Experiencing The Master
by: Kate Messinger
September 27, 2012
P.T. Anderson, writer and director of the film The Master, is hesitant to say that he wrote a movie about Scientology. The movie is about a possibly insane, definitely alcoholic, disturbed WWII veteran named Freddie Quell, played hauntingly by the elusive Joaquin Phoenix, who finds temporary solace in a self-betterment spiritual practice called the Cause, run by self-proclaimed writer, philosopher, physicist, and sea captain Lancaster Dodd, a.k.a The Master, played by Phillip Seymour Hoffman. If you’ve ever Googled Scientology, it sounds pretty close, but Anderson says the cultish religion was only inspiration.
Anderson admits that the Dodd character, who uses Freddie as a pet project to prove The Cause’s belief that humans can overcome their animal nature and obtain perfection by remembering past lives, was inspired by Scientology leader L. Ron Hubbard but not based on him. And it’s definitely not hard to find the similarities between “The Cause” and the information that has been leaked about the secretive, celebrity-endorsed religion of Scientology (if you need a specific comparison, The Daily Beast has 22). It is obvious that The Master was not made to expose Scientology–most of the shocking information we know about the practice is all over the Internet and Tom Cruise headlines– but it’s almost impossible to watch this film and not try to find the realities in the mystifying religion we all hate to want to know more about.
There is something about the film that makes you question reality even beyond the references to the mysterious religion. The cinematography is gorgeous, capturing the era with the use of 70 mm film that transports you between the waking life of Freddie’s experiences and his often abrupt hallucinations. Some of the hallucinations are more blatant: a scene showing a regular party (singing, dancing, drinking) for the Cause without warning suddenly changes and all the women are completely naked as Freddie watches with manic eyes. It is obvious it is his imagination, but there is not much explanation of the hallucination besides that you can tell he’s a bit sex starved. Other shifts in reality are subtle, like in a scene early in the film before Freddie finds Dobbs and The Cause and is working as a portrait photographer at a department store. As he photographs, the audience sees the flashing of the bulb, the smiling prospects, and for a split second, it looks as if the frame were captured and frozen still in an actual portrait from 1950. It’s hard to tell whether it was real, or Freddie’s imagination, or yours.
Many of Scientology’s members are part of the Hollywood scene; some believe because the actors and artist trying to make it in the film industry are vulnerable from the hardships of show business, and find comfort in the classes and the community the practice provides. In The Master, Freddie is broken down from the war and possibly mentally insane (his mother is in the “looney bin”), and he immediately finds comfort in the attention that Dobbs gives to him. He is fully dedicated to the Cause without really asking questions and Dobbs treats him like a pet, rewarding him for committing fully to the strange techniques of the practice, like walking back and forth between a wall and a window with his eyes closed, saying what he “sees,” for many hours. Dobbs is trying to prove that humans do not need to act like animals, but he treats Freddie like a dog that he knows will always be loyal, always come running back. It’s never very clear why Dobbs has Freddie do these exercises, but Freddie doesn’t know either. You can see why a man like this, so broken, so afraid, would go towards a religion like the Cause, or even Scientology, a place where successful people make you feel welcome if you can pay the price. It’s not hard to wonder if you would be sucked in too, if you where that alone and had the chance.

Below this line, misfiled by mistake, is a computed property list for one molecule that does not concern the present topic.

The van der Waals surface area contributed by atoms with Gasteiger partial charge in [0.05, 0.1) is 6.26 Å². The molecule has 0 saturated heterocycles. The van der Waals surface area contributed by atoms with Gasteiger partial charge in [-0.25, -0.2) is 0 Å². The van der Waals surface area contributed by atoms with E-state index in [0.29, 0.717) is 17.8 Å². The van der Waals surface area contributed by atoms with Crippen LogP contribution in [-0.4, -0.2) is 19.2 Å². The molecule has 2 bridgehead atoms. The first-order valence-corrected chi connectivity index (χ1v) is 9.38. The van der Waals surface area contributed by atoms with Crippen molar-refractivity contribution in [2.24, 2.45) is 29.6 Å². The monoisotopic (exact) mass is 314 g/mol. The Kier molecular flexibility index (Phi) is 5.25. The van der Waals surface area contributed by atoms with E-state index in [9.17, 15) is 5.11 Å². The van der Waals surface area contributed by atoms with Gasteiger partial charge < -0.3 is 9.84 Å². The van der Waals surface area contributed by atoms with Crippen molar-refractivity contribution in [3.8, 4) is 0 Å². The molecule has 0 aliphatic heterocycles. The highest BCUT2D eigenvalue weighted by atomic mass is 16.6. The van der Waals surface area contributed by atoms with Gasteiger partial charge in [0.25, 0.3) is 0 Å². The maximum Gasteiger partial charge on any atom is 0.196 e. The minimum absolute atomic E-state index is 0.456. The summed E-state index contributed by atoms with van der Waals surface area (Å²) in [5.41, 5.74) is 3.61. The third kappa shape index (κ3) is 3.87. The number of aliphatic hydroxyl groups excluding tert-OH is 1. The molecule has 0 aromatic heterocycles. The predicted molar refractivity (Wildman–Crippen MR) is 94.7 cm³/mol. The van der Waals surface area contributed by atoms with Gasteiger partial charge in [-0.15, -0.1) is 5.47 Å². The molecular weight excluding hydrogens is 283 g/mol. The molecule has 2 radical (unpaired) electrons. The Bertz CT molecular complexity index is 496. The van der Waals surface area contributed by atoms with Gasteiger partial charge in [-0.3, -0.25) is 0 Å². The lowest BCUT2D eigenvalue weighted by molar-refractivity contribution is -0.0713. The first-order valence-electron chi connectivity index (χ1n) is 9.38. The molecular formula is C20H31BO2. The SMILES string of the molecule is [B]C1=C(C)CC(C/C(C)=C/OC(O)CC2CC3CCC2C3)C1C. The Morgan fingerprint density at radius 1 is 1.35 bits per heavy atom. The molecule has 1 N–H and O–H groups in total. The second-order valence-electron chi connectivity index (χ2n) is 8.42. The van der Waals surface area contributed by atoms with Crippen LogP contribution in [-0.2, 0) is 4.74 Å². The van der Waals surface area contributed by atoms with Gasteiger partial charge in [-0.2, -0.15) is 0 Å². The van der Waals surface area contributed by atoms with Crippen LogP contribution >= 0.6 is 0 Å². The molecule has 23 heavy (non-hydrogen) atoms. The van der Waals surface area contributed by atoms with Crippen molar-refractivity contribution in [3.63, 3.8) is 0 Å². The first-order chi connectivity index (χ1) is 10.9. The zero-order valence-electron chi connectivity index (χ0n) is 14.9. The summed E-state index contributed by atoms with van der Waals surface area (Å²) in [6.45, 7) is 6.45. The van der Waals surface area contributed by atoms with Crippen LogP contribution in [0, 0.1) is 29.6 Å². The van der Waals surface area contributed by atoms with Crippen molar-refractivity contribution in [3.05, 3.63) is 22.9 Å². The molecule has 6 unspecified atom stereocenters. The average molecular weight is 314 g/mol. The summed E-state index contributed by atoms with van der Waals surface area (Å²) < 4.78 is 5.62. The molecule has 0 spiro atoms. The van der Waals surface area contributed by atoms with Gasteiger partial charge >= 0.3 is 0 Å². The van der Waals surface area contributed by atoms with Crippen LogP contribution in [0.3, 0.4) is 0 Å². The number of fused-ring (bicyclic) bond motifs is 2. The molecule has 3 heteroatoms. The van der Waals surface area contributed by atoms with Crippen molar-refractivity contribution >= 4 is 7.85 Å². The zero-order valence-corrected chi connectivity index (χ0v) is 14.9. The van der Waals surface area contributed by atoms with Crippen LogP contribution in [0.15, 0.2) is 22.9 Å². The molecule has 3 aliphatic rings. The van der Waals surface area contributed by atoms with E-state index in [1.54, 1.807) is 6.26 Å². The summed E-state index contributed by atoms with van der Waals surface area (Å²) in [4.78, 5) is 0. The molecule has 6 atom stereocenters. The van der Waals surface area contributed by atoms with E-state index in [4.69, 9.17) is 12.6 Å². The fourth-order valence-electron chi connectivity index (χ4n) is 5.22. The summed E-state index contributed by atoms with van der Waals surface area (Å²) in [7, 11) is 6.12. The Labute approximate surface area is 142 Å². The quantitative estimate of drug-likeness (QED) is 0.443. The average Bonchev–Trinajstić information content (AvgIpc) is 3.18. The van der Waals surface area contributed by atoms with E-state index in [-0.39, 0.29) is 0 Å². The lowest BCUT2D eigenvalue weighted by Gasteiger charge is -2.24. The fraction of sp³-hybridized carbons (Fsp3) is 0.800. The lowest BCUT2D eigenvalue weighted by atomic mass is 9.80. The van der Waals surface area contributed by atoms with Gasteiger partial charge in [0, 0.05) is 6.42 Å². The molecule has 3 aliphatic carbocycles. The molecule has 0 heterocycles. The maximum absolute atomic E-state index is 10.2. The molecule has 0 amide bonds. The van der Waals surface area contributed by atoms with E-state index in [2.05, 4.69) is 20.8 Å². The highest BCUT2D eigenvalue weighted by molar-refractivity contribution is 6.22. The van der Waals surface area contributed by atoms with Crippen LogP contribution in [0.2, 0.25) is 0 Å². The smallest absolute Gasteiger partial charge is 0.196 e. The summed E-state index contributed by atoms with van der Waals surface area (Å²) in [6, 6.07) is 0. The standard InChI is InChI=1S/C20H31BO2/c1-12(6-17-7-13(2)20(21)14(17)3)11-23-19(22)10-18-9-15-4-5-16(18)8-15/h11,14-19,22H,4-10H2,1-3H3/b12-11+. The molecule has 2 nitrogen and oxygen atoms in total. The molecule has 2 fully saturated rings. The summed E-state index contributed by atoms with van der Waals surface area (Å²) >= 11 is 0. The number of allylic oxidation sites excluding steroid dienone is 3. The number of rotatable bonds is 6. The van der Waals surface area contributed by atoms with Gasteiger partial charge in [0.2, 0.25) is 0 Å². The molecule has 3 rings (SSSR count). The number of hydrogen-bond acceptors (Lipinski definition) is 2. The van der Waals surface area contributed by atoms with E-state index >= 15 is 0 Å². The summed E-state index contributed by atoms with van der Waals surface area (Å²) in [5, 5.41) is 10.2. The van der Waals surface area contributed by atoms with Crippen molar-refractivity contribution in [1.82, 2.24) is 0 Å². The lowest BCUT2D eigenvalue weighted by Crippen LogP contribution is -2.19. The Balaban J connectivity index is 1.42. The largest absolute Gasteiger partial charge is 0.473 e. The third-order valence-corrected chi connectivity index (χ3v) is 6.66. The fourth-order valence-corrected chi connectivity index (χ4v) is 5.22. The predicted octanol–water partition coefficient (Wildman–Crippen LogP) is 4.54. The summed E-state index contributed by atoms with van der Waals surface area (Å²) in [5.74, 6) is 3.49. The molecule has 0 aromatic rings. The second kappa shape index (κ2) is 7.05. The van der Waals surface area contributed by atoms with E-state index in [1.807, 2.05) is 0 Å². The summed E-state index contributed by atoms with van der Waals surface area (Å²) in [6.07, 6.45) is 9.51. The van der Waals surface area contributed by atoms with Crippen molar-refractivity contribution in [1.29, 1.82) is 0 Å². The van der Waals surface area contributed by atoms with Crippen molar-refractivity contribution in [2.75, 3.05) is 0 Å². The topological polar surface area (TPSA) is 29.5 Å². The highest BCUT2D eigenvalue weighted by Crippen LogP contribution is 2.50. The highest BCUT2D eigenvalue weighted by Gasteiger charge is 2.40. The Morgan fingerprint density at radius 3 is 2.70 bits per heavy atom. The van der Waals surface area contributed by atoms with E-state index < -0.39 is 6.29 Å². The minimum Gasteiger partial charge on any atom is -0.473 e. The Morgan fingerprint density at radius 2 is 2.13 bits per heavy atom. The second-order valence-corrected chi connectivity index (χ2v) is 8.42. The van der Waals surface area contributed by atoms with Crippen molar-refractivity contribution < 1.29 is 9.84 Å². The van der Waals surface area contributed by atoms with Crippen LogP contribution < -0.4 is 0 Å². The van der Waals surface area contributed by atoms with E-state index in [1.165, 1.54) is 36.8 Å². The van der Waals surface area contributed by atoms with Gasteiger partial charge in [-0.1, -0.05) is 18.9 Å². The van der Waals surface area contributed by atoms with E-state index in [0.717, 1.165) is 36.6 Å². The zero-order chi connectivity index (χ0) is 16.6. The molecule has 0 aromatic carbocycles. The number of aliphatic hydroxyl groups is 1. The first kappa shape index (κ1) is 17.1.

You get the feeling that there is some point to the whole thing (the Cause, the whole movie) that will come in an ah-ha moment at the end (the end of Freddie’s grueling exercises, the end of the film). But that moment never comes for Freddie or the audience. Freddie leaves Dobbs on a whim, which could be a sign of freedom for the first time for the character, but he ends up going back. Then, when confronted with Dobbs’ threat that if he ever leaves again, he won’t be allowed back, Freddie leaves seemingly for the last time. The Cause did not fix Freddie, but it did change him enough to be able to make the decision to leave. The practice of Scientolgy is similar: it will fix you, but you won’t know how until you’re involved, and then you might not be able to leave.
Watching The Master is an experience somewhere between fiction and fact; a movie that moves you–though your not sure why, and reminds you of something–though you’re not sure what. Though the Cause is not Scientology, the two are too similar to be fiction and too bizarre to be taken as true fact. Freddie’s experience is the audience’s experience, one where we are too curious to not look inside this strange, secretive world but skeptical to stay. All Anderson can give us is a view; we’ll have to explore it ourselves to get the whole picture.